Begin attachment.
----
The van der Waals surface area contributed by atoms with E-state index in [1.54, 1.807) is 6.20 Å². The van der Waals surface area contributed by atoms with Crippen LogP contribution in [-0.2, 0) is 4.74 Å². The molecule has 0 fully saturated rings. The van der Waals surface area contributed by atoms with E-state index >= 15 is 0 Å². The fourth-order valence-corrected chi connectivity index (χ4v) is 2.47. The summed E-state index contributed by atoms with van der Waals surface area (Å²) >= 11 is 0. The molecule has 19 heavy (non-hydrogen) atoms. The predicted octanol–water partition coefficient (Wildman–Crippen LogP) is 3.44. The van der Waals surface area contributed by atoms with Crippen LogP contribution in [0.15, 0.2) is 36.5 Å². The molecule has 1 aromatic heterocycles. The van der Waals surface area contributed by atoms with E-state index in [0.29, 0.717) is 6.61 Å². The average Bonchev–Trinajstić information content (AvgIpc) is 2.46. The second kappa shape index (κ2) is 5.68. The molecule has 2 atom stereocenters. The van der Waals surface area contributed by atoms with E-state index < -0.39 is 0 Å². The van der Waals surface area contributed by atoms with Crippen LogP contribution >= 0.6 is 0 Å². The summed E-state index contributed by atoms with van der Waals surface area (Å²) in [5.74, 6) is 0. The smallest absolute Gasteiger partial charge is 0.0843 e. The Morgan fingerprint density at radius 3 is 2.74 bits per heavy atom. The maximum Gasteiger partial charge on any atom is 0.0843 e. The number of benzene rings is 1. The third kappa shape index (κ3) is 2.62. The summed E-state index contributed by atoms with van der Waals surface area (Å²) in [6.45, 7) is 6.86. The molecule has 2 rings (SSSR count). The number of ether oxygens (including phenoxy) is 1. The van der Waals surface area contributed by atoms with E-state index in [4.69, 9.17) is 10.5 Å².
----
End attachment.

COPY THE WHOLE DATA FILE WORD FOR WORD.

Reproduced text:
The van der Waals surface area contributed by atoms with E-state index in [1.54, 1.807) is 6.20 Å². The van der Waals surface area contributed by atoms with Crippen LogP contribution in [-0.2, 0) is 4.74 Å². The molecule has 0 fully saturated rings. The van der Waals surface area contributed by atoms with E-state index >= 15 is 0 Å². The fourth-order valence-corrected chi connectivity index (χ4v) is 2.47. The summed E-state index contributed by atoms with van der Waals surface area (Å²) >= 11 is 0. The molecule has 19 heavy (non-hydrogen) atoms. The predicted octanol–water partition coefficient (Wildman–Crippen LogP) is 3.44. The van der Waals surface area contributed by atoms with Crippen LogP contribution in [0.15, 0.2) is 36.5 Å². The molecule has 1 aromatic heterocycles. The van der Waals surface area contributed by atoms with E-state index in [0.29, 0.717) is 6.61 Å². The average Bonchev–Trinajstić information content (AvgIpc) is 2.46. The second kappa shape index (κ2) is 5.68. The molecule has 2 atom stereocenters. The van der Waals surface area contributed by atoms with E-state index < -0.39 is 0 Å². The van der Waals surface area contributed by atoms with Crippen LogP contribution >= 0.6 is 0 Å². The summed E-state index contributed by atoms with van der Waals surface area (Å²) in [5.74, 6) is 0. The smallest absolute Gasteiger partial charge is 0.0843 e. The Morgan fingerprint density at radius 3 is 2.74 bits per heavy atom. The maximum Gasteiger partial charge on any atom is 0.0843 e. The number of benzene rings is 1. The third kappa shape index (κ3) is 2.62. The summed E-state index contributed by atoms with van der Waals surface area (Å²) in [6.45, 7) is 6.86. The molecule has 2 rings (SSSR count). The number of ether oxygens (including phenoxy) is 1. The van der Waals surface area contributed by atoms with E-state index in [4.69, 9.17) is 10.5 Å².